Back in his office at City Hall, Jakob Hougaard makes a dooming admission: “I’m not sure we’ll have an Integration Council in the future.” There is a solution, he feels, to the various problems that underpin the mission and nature of the I.C., and it is to encourage civic engagement among ethnic minorities. People are represented better, he feels, by political parties, rather than by people of the same ethnic background as them. “The best thing for integration would be for ethnic minorities to become involved in political parties,” says the deputee Mayor. “And the best way to encourage this is to get more ethnic minorities on the ballots… There are many experts on integration, and some of them are already in positions of power in the City Council. With the current media coverage, for example, of [the recent sentencing of several Pakistani men who committed an] honor killing, an expert voice has come from  [ethnic Indian City Councilman] Manu Sareen.”

Currently nine out of 55 City Council members are of ethnic minority background, which is an important first step towards enfranchising Copenhagen’s minorities. The next step, it seems, is getting more minorities to vote for the City Council, so as to assure that politicians actually address important minority issues, because democracy is as much about participation as it is about representation. 

Taking into account the various concerns about the Integration Council held by stakeholders at various levels, it seems that the Integration Council itself is not integrated into the political system. Politicians don’t seem to have a very high regard for its opinions, and at the ground level, its members only represent 13.7% of the ethnic minority population. Many of the people who did not vote chose not to do so with good reason. In reality, the Integration Council as it currently functions, does not address the problems of integration or the people experiencing these problems at all. 

Acknowledging the ethnic divide as a problem in Danish society as a whole, we must realize that it cannot be overcome by using ethnicity as a basis for political action. Listening to the opinions of the various parties, it is hard to argue with Jakob Hougaard’s assertion that people are represented better by their political ideas and the parties that stand for them, than by an institution that keeps the voice of ethnic minorities on the sideline because it is based on the very same ethnic affiliation that it seeks to overcome. And in a way, the Integration Council is actually counterproductive for integration because it gives an excuse to the politicians who are not interested in the integration debate; it allows them to write off integration as a problem already solved, a closed discussion, because as long as the City Council is patient enough to listen to the I.C., regardless of whether or not any changes come of that listening, they have done their duty to integration.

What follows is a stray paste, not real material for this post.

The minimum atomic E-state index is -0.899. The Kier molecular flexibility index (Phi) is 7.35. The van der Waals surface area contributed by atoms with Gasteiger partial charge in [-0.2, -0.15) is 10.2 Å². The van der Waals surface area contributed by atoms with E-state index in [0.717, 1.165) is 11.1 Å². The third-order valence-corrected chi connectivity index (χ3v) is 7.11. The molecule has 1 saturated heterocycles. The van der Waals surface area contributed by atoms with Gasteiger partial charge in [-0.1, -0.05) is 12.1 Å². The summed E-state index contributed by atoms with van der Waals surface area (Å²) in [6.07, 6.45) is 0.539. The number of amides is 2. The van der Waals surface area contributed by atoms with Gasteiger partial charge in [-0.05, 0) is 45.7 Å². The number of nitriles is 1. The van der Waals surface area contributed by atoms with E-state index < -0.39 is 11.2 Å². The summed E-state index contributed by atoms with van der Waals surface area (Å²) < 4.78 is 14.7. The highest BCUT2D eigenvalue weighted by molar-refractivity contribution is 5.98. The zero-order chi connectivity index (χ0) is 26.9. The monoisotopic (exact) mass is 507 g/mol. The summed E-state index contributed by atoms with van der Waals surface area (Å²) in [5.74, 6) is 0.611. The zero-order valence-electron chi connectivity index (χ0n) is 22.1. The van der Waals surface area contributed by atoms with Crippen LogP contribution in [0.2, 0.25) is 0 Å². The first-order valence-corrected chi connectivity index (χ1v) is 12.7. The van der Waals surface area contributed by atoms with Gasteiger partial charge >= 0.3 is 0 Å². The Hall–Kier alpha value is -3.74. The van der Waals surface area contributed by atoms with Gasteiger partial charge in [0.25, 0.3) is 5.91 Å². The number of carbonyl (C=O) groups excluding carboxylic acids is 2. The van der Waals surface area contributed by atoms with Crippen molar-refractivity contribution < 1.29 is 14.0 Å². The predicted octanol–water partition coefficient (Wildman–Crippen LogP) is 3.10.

“In a political system, you must have a place where the decisions are made, where responsibility is taken,” says Hougaard. If integration is to be achieved, the Integration Council can no longer afford to remain powerless and without a mandate in the face of its responsibility.

 

References

All interviews conducted in June, 2006.

Thomas Hugger, secretary of the Integration Council, Københavns Kommune

Ayfal Baykal, elected member of the Integration Council since March 2006.

Sara Hadra, elected member of the Integration Council and member of the federal Commission on Integration since March 2006.

Hikmet Hussein, former appointed member and chair of the Integration Council from 1998-2006.

Peter Schlüter, representative of the Konservative Folkeparti in BorgerRepæsentationen, (Copenhagen City Council) and active in the Committee on emplyment and integration.

Jacob Hougaard, representative of Social Demokratiet in BorgerRepræsentationen, (Copenhagen City Council) and serving mayor on employment and integration.

Ghassan Althahir, student of Iraqi descent.

Hadi Bakhtiere, café-owner of Iranian descent.

Samuel Asante Jakobsen, shop-owner of Ghanese descent. 

Michael Ulfstjerne, student of half Mexican descent.

Arafat Daghan, student of Lebanese descent.

Mario, pensioner of Egyptian descent.

“Undersøgelse af integrationsrådenes høringsret og økonomiske midler”, a reprt published by Rådet for Etniske Minoriteter, Marts 2004.

“Integrationsrådet i København – By for alle” an informational pamphlet published by the Municipality of Copenhagen, 2003.

Law on Integration of Foreigners in Demark, Ministry of Integration 2004.